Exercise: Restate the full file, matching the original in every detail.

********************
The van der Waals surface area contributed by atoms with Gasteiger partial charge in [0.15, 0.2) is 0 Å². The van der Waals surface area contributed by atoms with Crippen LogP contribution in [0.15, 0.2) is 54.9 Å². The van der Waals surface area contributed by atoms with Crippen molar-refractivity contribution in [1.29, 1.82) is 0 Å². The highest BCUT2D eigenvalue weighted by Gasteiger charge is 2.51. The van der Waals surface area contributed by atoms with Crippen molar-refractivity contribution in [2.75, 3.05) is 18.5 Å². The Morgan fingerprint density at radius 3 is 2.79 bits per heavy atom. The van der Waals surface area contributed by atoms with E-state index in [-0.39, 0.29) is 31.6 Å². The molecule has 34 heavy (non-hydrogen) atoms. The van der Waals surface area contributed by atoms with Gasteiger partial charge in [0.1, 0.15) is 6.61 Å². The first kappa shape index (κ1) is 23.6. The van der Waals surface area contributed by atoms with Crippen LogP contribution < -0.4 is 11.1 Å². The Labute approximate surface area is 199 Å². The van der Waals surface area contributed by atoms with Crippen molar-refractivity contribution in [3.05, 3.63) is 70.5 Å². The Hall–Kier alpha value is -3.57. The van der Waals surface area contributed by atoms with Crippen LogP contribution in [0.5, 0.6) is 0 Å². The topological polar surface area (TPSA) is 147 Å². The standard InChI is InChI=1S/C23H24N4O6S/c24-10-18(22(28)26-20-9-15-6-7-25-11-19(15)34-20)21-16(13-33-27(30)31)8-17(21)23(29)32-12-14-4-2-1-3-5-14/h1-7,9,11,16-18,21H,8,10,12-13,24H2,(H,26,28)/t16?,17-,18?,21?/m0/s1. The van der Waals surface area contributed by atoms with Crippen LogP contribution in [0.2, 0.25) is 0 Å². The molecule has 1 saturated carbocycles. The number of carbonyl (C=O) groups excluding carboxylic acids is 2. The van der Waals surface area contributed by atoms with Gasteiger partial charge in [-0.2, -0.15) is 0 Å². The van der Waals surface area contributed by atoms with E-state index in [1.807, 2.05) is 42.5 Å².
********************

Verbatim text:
The van der Waals surface area contributed by atoms with Gasteiger partial charge in [0.15, 0.2) is 0 Å². The van der Waals surface area contributed by atoms with Crippen LogP contribution in [0.15, 0.2) is 54.9 Å². The van der Waals surface area contributed by atoms with Crippen molar-refractivity contribution in [1.29, 1.82) is 0 Å². The highest BCUT2D eigenvalue weighted by Gasteiger charge is 2.51. The van der Waals surface area contributed by atoms with Crippen molar-refractivity contribution in [2.75, 3.05) is 18.5 Å². The Morgan fingerprint density at radius 3 is 2.79 bits per heavy atom. The van der Waals surface area contributed by atoms with E-state index in [-0.39, 0.29) is 31.6 Å². The molecule has 34 heavy (non-hydrogen) atoms. The van der Waals surface area contributed by atoms with Gasteiger partial charge in [0.1, 0.15) is 6.61 Å². The first kappa shape index (κ1) is 23.6. The van der Waals surface area contributed by atoms with Crippen LogP contribution < -0.4 is 11.1 Å². The Labute approximate surface area is 199 Å². The van der Waals surface area contributed by atoms with Crippen molar-refractivity contribution in [3.05, 3.63) is 70.5 Å². The Hall–Kier alpha value is -3.57. The van der Waals surface area contributed by atoms with Crippen LogP contribution in [0.5, 0.6) is 0 Å². The topological polar surface area (TPSA) is 147 Å². The standard InChI is InChI=1S/C23H24N4O6S/c24-10-18(22(28)26-20-9-15-6-7-25-11-19(15)34-20)21-16(13-33-27(30)31)8-17(21)23(29)32-12-14-4-2-1-3-5-14/h1-7,9,11,16-18,21H,8,10,12-13,24H2,(H,26,28)/t16?,17-,18?,21?/m0/s1. The van der Waals surface area contributed by atoms with Crippen LogP contribution in [0.2, 0.25) is 0 Å². The molecule has 1 saturated carbocycles. The number of carbonyl (C=O) groups excluding carboxylic acids is 2. The van der Waals surface area contributed by atoms with Gasteiger partial charge in [-0.2, -0.15) is 0 Å². The van der Waals surface area contributed by atoms with E-state index in [1.807, 2.05) is 42.5 Å².